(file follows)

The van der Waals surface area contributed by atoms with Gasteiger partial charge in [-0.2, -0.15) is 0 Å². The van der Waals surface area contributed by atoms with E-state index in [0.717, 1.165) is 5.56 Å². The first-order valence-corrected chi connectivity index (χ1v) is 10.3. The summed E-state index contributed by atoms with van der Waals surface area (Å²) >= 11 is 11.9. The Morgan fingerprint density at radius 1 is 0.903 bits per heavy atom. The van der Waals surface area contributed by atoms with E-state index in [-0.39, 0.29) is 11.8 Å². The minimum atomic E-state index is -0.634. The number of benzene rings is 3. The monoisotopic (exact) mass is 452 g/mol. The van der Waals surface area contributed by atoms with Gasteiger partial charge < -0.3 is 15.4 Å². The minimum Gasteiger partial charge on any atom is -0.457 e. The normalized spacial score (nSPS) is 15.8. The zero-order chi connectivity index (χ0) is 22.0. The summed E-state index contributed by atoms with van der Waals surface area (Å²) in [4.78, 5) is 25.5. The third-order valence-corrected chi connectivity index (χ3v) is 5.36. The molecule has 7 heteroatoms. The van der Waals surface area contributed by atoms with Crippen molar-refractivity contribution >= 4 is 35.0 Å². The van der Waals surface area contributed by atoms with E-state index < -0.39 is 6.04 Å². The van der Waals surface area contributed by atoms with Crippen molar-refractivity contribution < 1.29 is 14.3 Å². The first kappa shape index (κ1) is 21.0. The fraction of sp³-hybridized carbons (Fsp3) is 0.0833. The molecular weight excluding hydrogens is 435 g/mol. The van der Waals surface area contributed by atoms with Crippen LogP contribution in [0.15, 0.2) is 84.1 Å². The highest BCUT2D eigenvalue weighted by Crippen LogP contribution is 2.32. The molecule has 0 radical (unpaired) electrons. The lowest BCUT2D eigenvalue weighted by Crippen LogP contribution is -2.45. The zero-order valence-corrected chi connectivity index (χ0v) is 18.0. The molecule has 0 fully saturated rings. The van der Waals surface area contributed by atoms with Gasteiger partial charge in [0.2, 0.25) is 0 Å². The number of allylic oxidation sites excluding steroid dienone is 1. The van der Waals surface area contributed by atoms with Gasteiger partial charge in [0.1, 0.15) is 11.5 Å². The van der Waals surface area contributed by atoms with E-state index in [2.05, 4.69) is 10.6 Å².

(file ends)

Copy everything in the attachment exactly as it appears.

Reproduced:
The van der Waals surface area contributed by atoms with Gasteiger partial charge in [-0.2, -0.15) is 0 Å². The van der Waals surface area contributed by atoms with E-state index in [0.717, 1.165) is 5.56 Å². The first-order valence-corrected chi connectivity index (χ1v) is 10.3. The summed E-state index contributed by atoms with van der Waals surface area (Å²) >= 11 is 11.9. The Morgan fingerprint density at radius 1 is 0.903 bits per heavy atom. The van der Waals surface area contributed by atoms with E-state index in [-0.39, 0.29) is 11.8 Å². The minimum atomic E-state index is -0.634. The number of benzene rings is 3. The monoisotopic (exact) mass is 452 g/mol. The van der Waals surface area contributed by atoms with Gasteiger partial charge < -0.3 is 15.4 Å². The minimum Gasteiger partial charge on any atom is -0.457 e. The normalized spacial score (nSPS) is 15.8. The zero-order chi connectivity index (χ0) is 22.0. The summed E-state index contributed by atoms with van der Waals surface area (Å²) in [4.78, 5) is 25.5. The third-order valence-corrected chi connectivity index (χ3v) is 5.36. The molecule has 7 heteroatoms. The van der Waals surface area contributed by atoms with Crippen molar-refractivity contribution >= 4 is 35.0 Å². The van der Waals surface area contributed by atoms with E-state index < -0.39 is 6.04 Å². The van der Waals surface area contributed by atoms with Crippen molar-refractivity contribution < 1.29 is 14.3 Å². The first kappa shape index (κ1) is 21.0. The fraction of sp³-hybridized carbons (Fsp3) is 0.0833. The molecular weight excluding hydrogens is 435 g/mol. The van der Waals surface area contributed by atoms with Crippen LogP contribution in [0.15, 0.2) is 84.1 Å². The highest BCUT2D eigenvalue weighted by Crippen LogP contribution is 2.32. The molecule has 0 radical (unpaired) electrons. The lowest BCUT2D eigenvalue weighted by Crippen LogP contribution is -2.45. The zero-order valence-corrected chi connectivity index (χ0v) is 18.0. The molecule has 0 fully saturated rings. The van der Waals surface area contributed by atoms with Gasteiger partial charge in [0.2, 0.25) is 0 Å². The number of allylic oxidation sites excluding steroid dienone is 1. The van der Waals surface area contributed by atoms with Gasteiger partial charge in [0.1, 0.15) is 11.5 Å². The van der Waals surface area contributed by atoms with E-state index in [2.05, 4.69) is 10.6 Å².